Entitled to?(8 Posts)
I am currently on maternity leave and have been employed at the company for almost 3 years.
Before I left for maternity leave at the end a March the company hired someone temporarily to take over my position until I returned. Said person has since been let go, even after the 3 months of training I gave him, as he completely messed everything up. Anyway, work are now expecting me to go in once/twice a week and at first I agreed. However every time I go in I end up there the whole day as since I have left no one seems to be doing anything right and I have to smooth it all back out.
I wanted to quit this job last year, until I found out I was pregnant, as I am not paid for what I am qualified to do, I can sometimes work on call and receive no benefit and have to do most things myself as my manager, who owns the business, is to incompetent.
Anyway, my question is if I were to quit now whilst on maternity leave what would I be entitled to?
Not sure I fully understand the question. They can only request a specific number of Keeping in Touch days while on ml and these should be paid. You probably may as well wait until your paid ml has finished then you have to give notice as per your contract. Did you receive any enhanced pay as this may be repayable if you don't go back according to the conditions.
I think you can only do 10 keeping I. Touch days or hours equivalent I.e if you work 7 hour days it would be 70 hours. If they have paid anything above smp 90% for 6 weeks then smp for remainder then you may need to pay back.
How far away are you from returning to work if all was well?
I wouldn't return to work until the new year. I am getting basic statutory pay so won't have anything to repay. They are calling me in whenever they can't do something in gone well over the hours I should already.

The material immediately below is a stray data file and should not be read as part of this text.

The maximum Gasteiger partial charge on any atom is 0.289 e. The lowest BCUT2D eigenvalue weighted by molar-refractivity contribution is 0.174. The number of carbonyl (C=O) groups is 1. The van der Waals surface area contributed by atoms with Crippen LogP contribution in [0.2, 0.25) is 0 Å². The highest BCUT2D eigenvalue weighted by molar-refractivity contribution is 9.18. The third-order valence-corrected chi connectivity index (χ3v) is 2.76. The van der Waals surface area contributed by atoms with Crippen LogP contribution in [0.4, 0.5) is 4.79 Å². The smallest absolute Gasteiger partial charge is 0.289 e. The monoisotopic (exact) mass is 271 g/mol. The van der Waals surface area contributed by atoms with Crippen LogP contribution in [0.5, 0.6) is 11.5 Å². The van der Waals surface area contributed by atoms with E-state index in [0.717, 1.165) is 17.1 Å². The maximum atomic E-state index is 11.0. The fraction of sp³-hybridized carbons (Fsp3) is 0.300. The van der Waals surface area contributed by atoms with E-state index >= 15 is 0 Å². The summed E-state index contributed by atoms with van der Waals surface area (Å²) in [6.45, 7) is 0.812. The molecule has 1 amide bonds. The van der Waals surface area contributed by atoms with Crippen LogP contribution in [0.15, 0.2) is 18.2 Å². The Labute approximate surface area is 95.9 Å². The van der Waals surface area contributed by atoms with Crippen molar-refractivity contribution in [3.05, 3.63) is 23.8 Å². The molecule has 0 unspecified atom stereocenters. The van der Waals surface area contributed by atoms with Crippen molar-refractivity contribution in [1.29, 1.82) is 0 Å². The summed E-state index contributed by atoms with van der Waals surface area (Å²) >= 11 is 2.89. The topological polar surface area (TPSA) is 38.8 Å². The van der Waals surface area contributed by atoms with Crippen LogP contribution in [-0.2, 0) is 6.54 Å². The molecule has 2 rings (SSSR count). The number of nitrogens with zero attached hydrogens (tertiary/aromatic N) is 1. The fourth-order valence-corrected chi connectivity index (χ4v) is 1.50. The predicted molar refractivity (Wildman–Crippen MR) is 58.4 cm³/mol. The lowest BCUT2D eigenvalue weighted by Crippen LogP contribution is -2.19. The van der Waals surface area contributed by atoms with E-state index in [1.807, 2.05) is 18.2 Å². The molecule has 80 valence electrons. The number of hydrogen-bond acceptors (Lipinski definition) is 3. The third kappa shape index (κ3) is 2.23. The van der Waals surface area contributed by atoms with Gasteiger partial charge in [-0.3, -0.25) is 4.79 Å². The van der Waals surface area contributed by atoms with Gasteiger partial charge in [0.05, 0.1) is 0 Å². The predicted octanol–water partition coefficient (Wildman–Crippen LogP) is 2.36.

In that case you can refuse. The interim arrangements for your workload are not your responsibility. If you need advice on how to address future requests give ACAS a call. What notice period are you on?
Be careful hmb7 because you can only work for up to ten KIT days during mat leave without bringing your OML or AML to an end.
Your employer cannot require you to work a KIT day and so your employer asks you to work as they are doing, you are entitled to turn this down without suffering any consequences. If you refuse to work on the days they are suggesting and your employer treats you unfavorably and/or subjects your to any detriment, they will be in breach of the MPL regs.
I would therefore stand you ground re working any more, look for other jobs so that you can quit following your return.
Employers can give you up to 10 KIT days (this is at their discretion) and it's up to the employer, whether these days are paid or not. Are yours? Ideally they should be planned out days ie. you should know how long you are going in for and what you are doing. They are not compulsory, so if it is getting to be too much, just say so and don't do them.
Check to see what your maternity policy says about leaving after maternity leave and re-payment. Have you had all of your holidays and bank holidays that you accrued during your maternity leave? If not, once you decide on your leaving date, you can work backwards and include your accrued holidays and bank holidays as part of your notice.
HMRC"Employees can work for up to 10 KIT days during the MPP without it affecting their SMP payments.
KIT days can be taken at any time during the MPP as single days or blocks of days.
Any amount of work done on a KIT day counts as one full KIT day even coming into work for a one hour training session or to attend a meeting, one KIT day has been used.
If work on a KIT day spans midnight it will count as one KIT day but only if this is the employee’s normal working pattern.
Any wages paid for the day’s work may be offset against the employer’s SMP liability so long as the total amount of SMP and earnings paid to the employee for the SMP week is at least the SMP entitlement.
If the employee returns to work for any day or part of a day which is not a KIT day they will lose the SMP they were entitled to for the week in which they have worked. Any SMP lost in this way is always at the standard rate."
You could lose a lot of money if you do this.
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